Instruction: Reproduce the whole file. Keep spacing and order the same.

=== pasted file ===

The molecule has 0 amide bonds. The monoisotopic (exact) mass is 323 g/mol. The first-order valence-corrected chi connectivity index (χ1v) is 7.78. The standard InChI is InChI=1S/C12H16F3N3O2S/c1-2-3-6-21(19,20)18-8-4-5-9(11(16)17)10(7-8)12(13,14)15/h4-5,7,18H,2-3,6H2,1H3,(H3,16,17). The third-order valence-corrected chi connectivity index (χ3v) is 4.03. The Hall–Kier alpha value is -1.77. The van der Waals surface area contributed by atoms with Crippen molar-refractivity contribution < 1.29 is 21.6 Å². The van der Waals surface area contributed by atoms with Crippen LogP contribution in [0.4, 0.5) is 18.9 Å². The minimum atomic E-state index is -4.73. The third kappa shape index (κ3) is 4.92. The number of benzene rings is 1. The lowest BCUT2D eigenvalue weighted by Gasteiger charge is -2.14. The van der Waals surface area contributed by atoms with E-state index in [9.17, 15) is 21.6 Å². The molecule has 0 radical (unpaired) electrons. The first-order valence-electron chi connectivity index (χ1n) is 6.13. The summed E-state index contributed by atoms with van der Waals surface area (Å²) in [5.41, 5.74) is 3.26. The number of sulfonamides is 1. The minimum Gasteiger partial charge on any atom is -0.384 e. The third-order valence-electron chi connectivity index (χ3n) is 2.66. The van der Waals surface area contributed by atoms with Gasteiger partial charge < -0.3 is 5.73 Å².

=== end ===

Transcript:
The molecule has 0 amide bonds. The monoisotopic (exact) mass is 323 g/mol. The first-order valence-corrected chi connectivity index (χ1v) is 7.78. The standard InChI is InChI=1S/C12H16F3N3O2S/c1-2-3-6-21(19,20)18-8-4-5-9(11(16)17)10(7-8)12(13,14)15/h4-5,7,18H,2-3,6H2,1H3,(H3,16,17). The third-order valence-corrected chi connectivity index (χ3v) is 4.03. The Hall–Kier alpha value is -1.77. The van der Waals surface area contributed by atoms with Crippen molar-refractivity contribution < 1.29 is 21.6 Å². The van der Waals surface area contributed by atoms with Crippen LogP contribution in [0.4, 0.5) is 18.9 Å². The minimum atomic E-state index is -4.73. The third kappa shape index (κ3) is 4.92. The number of benzene rings is 1. The lowest BCUT2D eigenvalue weighted by Gasteiger charge is -2.14. The van der Waals surface area contributed by atoms with E-state index in [9.17, 15) is 21.6 Å². The molecule has 0 radical (unpaired) electrons. The first-order valence-electron chi connectivity index (χ1n) is 6.13. The summed E-state index contributed by atoms with van der Waals surface area (Å²) in [5.41, 5.74) is 3.26. The number of sulfonamides is 1. The minimum Gasteiger partial charge on any atom is -0.384 e. The third-order valence-electron chi connectivity index (χ3n) is 2.66. The van der Waals surface area contributed by atoms with Gasteiger partial charge < -0.3 is 5.73 Å².